3-D printing face shields
For Humberto Ramos the lack of personal protection equipment in health care facilities was something that hit close to home. His brother is a doctor in the Rio Grande Valley and works at Valley Baptist Medical Center in Harlingen, Texas.
In the early phases of the COVID-19 pandemic the availability of PPE was something faced by health care professionals throughout the United States. Sensing a chance to help out his brother—as well as other health care workers, family and friends—Ramos turned what started as a hobby into a potential life-saving measure for those on the front lines fighting the disease.
“I was aware of the lack of personal protection equipment, and 3-D modelers had been working on face shield designs that were uploaded free of charge for 3-D printer enthusiasts to print,” Ramos said. “With almost four years of printing experience as a hobby, this was an excellent opportunity for me to provide face shields to local health care workers.”
In late March, Ramos began printing a face shield approved by the NIH 3D Print Exchange as well as by the Columbia University Medical Center/New York-Presbyterian Hospital staff.
“The setup is very easy: a three-hole punch and a transparency,” Ramos said. “I am using polylactic acid (PLA) plastic and can print one in around 50 minutes.”
Ramos’ first batch yielded 44 face shields that he donated to Valley Baptist Medical Center. He also sent 25 face shields to the South Texas Rehabilitation Hospital, which is where he did his Fall 2019 Introductory Pharmacy Practice Experience. He has also provided face shields to family and friends.
Ramos is also working on printing face masks that he says are not an alternative to an N95 mask, but are intended to be a better plan B.
“I haven’t made as many as I would like to because of limited materials,” Ramos said. “But it is in the works to print more face masks and provide more face shields to health care workers in need.”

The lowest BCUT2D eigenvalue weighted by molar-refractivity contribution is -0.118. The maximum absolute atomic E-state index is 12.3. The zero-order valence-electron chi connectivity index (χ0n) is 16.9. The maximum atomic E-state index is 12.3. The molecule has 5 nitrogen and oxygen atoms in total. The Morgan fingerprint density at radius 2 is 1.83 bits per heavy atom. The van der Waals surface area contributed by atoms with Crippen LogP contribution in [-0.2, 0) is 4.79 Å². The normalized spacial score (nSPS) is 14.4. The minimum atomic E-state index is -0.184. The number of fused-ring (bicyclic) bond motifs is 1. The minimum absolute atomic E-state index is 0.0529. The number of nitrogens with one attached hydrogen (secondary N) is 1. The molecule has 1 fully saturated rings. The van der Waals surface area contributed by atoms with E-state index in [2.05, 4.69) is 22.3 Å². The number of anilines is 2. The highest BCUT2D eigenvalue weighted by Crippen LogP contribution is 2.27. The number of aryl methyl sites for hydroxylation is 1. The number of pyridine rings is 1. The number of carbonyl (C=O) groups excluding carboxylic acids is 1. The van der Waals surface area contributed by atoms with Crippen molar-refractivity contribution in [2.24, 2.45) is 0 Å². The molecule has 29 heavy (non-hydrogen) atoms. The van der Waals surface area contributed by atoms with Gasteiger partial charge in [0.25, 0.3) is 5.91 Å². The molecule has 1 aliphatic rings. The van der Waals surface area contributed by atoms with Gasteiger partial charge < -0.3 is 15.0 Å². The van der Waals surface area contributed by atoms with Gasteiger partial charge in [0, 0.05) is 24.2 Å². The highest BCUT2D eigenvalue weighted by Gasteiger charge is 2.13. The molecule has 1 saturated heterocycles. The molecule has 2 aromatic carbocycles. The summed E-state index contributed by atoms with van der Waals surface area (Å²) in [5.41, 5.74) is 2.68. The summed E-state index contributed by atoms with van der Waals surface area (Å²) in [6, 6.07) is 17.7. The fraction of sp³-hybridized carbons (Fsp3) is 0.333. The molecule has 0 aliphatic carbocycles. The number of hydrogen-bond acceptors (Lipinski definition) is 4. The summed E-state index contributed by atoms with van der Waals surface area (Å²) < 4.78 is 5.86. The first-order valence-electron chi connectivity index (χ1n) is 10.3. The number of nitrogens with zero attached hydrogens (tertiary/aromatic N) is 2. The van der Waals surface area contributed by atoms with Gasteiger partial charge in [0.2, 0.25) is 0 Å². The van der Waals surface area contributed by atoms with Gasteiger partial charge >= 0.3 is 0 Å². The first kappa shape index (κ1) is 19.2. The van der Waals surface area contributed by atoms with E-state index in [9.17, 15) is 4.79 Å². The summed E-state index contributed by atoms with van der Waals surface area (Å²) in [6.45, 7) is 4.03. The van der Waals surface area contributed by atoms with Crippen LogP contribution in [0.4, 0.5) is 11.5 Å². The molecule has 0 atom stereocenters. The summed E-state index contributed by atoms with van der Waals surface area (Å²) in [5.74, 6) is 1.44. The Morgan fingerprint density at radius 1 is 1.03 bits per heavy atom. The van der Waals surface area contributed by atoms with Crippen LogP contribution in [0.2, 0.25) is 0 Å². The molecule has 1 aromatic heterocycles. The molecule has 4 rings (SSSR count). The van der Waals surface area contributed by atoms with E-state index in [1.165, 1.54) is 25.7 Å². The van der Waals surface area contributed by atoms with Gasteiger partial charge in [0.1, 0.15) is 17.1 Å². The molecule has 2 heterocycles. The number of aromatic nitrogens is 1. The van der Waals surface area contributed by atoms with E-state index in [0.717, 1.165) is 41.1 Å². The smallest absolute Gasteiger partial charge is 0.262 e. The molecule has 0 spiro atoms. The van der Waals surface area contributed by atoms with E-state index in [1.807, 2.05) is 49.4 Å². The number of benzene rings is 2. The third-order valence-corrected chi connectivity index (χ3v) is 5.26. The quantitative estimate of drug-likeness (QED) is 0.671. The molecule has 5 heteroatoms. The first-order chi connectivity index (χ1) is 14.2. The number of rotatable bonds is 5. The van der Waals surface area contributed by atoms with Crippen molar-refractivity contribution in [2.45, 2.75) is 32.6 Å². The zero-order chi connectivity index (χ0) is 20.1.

Hand sanitizer for Texas A&M campuses
Hand sanitizers are traditionally prepared and sold as over-the-counter drug products regulated by the U.S. Food and Drug Administration (FDA). With the onset of the COVID-19 pandemic, stores were flooded with individuals purchasing the product, which is an important aspect of preventing the spread of the disease.
With a public emergency taking place and a shortage of hand sanitizers, the FDA issued guidance for entities that are not currently registered drug manufacturers that would like to prepare alcohol-based hand sanitizers for public distribution as well as their own use.
That is where Khan and his research team stepped in. The researchers began to prepare FDA-recommended hand sanitizer in their Formulation Design Development laboratories. The team made the alcohol-based hand sanitizer and put it in 16-ounce dispensers as well as gallon size refill bottles.
The dispensers and refill bottles were distributed to administrative offices throughout Texas A&M University.
“On behalf of the Texas A&M College of Veterinary Medicine & Biomedical Sciences, I would like to express my sincere gratitude to the Texas A&M Rangel College of Pharmacy for generously providing our college with FDA-recommended hand sanitizer,” wrote Eleanor M. Green, DVM, DACVIM, DABVP, the Carl B. King Dean of Veterinary Medicine, in a note to Reddy. “Your college’s willingness to prepare and distribute this important commodity not only shows your exceptional collegiality, but your gallant commitment to selfless service. Thank you for your support of the CVM and for being a shining example of excellence in a time of need.”
Media contact: Dee Dee Grays, email@example.com, 979.436.0611